Health professionals often find it challenging to communicate upsetting or unexpected news. This includes sad news such as a grim diagnosis or prognosis. Or bad news like a lapse in communicating lab results.
I wrote an article on this topic a while ago, based on interviews with Steven R. Grossman, MD, PhD who now is Chair of Hematology, Oncology, and Palliative Care at Virginia Commonwealth University and Carin Smith, DVM who is president of Smith Veterinary Consulting.
Here are some tips they shared then that are equally relevant today:
- Establish a rapport and trusting bond. When meeting with a new patient, Grossman often starts by finding out what they already know. One way is with an open-ended question such as, “What is your understanding of what you have?” While one person might say, “I think I have cancer and you’ll tell me the rest,” another may talk about what they learned online or from other doctors.
- Ramp-up to the news. Getting started can be the hardest part of communicating difficult news. Smith suggests ramping-up with a prefatory statement. For instance, “I’m really surprised and sad to tell you that ___.” But do not to spend an overly long doing so as it could feel to patients like you are withholding crucial information.
- Use clinical judgement. The standard of care for Grossman is to openly discuss a patient’s diagnosis, prognosis, and treatment options. Within this standard, he recommends using clinical judgment in how to present the information. While one patient may want to know mostly about prognosis, another may be more eager to discuss treatment options. Regardless of the news, always find something positive to say. Grossman might focus on comfort and quality of life when talking with someone without treatment options.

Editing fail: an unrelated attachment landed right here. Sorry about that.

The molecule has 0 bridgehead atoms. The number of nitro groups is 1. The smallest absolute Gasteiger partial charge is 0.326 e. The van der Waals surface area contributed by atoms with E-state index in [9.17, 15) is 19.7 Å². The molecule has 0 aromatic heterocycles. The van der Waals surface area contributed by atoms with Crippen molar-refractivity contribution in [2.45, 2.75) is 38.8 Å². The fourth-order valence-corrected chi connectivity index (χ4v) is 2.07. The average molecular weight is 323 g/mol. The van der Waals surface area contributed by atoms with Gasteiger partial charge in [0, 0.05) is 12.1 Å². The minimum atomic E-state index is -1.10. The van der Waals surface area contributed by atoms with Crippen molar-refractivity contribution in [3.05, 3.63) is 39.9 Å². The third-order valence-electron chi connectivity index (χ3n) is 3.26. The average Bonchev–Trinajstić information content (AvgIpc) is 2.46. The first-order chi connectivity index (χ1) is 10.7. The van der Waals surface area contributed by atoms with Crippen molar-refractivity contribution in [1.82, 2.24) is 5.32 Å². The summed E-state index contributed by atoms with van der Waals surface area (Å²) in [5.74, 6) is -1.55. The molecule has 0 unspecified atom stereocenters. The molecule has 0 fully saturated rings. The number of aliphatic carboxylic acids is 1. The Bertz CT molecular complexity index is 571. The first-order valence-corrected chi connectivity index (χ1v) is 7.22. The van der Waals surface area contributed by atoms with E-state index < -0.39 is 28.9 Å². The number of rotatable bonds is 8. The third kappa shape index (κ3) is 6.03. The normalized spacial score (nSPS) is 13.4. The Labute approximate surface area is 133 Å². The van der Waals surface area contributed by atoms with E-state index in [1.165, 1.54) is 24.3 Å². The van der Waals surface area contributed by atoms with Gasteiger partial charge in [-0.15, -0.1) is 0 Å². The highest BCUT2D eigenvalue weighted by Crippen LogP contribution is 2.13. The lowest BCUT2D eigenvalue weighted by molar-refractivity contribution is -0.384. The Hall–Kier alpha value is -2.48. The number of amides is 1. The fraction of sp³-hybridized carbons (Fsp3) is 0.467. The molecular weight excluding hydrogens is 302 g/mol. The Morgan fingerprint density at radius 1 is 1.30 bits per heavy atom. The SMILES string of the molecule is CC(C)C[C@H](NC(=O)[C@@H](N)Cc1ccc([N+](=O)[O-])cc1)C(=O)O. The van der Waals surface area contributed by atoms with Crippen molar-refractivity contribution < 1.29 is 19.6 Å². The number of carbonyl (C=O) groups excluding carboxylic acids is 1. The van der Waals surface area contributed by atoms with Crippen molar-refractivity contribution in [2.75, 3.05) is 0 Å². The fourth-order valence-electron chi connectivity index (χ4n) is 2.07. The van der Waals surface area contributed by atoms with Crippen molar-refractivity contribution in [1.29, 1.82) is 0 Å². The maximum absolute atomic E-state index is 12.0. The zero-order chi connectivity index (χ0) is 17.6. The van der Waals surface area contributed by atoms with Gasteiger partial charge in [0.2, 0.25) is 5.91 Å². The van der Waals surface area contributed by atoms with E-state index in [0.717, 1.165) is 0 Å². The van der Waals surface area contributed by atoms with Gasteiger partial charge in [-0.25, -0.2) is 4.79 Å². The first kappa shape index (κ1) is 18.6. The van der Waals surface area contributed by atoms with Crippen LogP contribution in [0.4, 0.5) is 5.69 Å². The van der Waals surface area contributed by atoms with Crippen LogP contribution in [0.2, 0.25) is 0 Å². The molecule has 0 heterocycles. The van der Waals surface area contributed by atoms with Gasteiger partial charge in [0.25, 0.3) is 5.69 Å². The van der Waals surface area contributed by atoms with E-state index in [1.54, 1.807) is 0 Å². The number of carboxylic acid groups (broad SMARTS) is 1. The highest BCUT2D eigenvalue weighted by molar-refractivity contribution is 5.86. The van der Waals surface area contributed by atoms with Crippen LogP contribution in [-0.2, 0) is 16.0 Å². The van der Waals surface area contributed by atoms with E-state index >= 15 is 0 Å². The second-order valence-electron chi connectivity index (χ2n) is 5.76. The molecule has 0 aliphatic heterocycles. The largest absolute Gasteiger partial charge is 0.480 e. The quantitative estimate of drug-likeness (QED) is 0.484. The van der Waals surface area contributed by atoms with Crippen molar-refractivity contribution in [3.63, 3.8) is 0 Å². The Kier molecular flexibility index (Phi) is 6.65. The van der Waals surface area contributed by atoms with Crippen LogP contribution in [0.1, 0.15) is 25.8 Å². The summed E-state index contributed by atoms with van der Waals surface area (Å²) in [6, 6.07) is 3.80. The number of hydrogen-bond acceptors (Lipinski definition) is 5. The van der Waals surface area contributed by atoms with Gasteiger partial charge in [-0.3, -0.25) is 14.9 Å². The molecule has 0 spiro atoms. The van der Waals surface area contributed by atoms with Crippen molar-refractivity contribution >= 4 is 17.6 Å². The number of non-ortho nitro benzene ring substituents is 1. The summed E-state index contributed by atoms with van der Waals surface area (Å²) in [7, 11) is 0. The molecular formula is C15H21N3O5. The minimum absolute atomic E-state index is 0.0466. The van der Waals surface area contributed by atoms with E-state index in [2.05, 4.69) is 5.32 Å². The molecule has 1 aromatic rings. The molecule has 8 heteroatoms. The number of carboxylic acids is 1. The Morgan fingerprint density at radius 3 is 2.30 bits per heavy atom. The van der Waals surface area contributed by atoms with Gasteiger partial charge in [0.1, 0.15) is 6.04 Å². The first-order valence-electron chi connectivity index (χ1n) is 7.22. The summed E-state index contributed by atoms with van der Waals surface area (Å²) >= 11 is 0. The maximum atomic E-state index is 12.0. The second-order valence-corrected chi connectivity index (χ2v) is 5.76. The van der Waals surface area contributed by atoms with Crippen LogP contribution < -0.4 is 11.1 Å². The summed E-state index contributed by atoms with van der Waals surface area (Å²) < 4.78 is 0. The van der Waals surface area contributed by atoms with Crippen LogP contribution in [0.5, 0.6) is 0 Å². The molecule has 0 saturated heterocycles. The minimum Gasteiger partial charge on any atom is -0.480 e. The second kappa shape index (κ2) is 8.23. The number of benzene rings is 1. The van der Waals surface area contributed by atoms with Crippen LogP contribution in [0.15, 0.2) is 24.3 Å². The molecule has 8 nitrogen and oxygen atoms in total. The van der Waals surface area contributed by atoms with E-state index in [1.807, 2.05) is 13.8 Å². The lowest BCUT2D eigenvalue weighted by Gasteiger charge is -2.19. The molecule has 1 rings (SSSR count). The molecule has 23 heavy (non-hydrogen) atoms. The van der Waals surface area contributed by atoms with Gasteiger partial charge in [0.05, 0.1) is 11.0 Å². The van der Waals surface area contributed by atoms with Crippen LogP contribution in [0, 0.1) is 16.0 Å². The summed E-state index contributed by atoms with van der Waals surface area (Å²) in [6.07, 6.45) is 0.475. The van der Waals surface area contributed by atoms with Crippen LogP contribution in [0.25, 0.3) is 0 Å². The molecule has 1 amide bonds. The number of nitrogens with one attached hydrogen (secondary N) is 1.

- Choose words and use teaching methods patients can understand and relate to. Grossman does this by matching his language to the patient’s words. For example, he might talk about a “cancerous tumor” with a scientist and a “spot on the colon” with someone unfamiliar with medical terminology. He also finds it helpful to communicate by drawing pictures, using metaphors, and showing patients their imaging scans.
- Apologize and amend. When news is about something that went wrong or could have been avoided, Smith suggests that health professionals consider apologizing. Since this can have legal implications, Smith recommends first asking your organization about acceptable practice in regard to apologies. Making amends can also be helpful. For example, saying, “I am sorry we were late calling you with the lab results. Here is what we will do so this does not happen again.”
- Follow-up. Patients and their families quickly become overloaded after hearing sad or bad news. They are unlikely to retain all that you say. To help those reeling from bad news, Grossman summarizes the most important points and then brings closure to the conversation. He may follow with plans to connect again later on. For instance, he might say, “I know this is a lot to think about right now. Let’s find another time to discuss your other questions.”
This How-To Tip is adapted from Helen Osborne’s article, “Communicating Bad and Sad News” published in the Boston Globe’s On Call Magazine, May/June 2005.
- Steven R. Grossman, MD, PhD is Chair of Hematology, Oncology, and Palliative Care at Virginia Commonwealth University.
- Carin Smith, DVM is president of Smith Veterinary Consulting, and works with medical professionals on communication issues. Learn more at www.smithvet.com
Helen Osborne is author of the award-winning book, Health Literacy from A to Z: Practical Ways to Communicate Your Health Message, Second Edition (Updated 2018). It includes lots more information about a wide range of health literacy topics.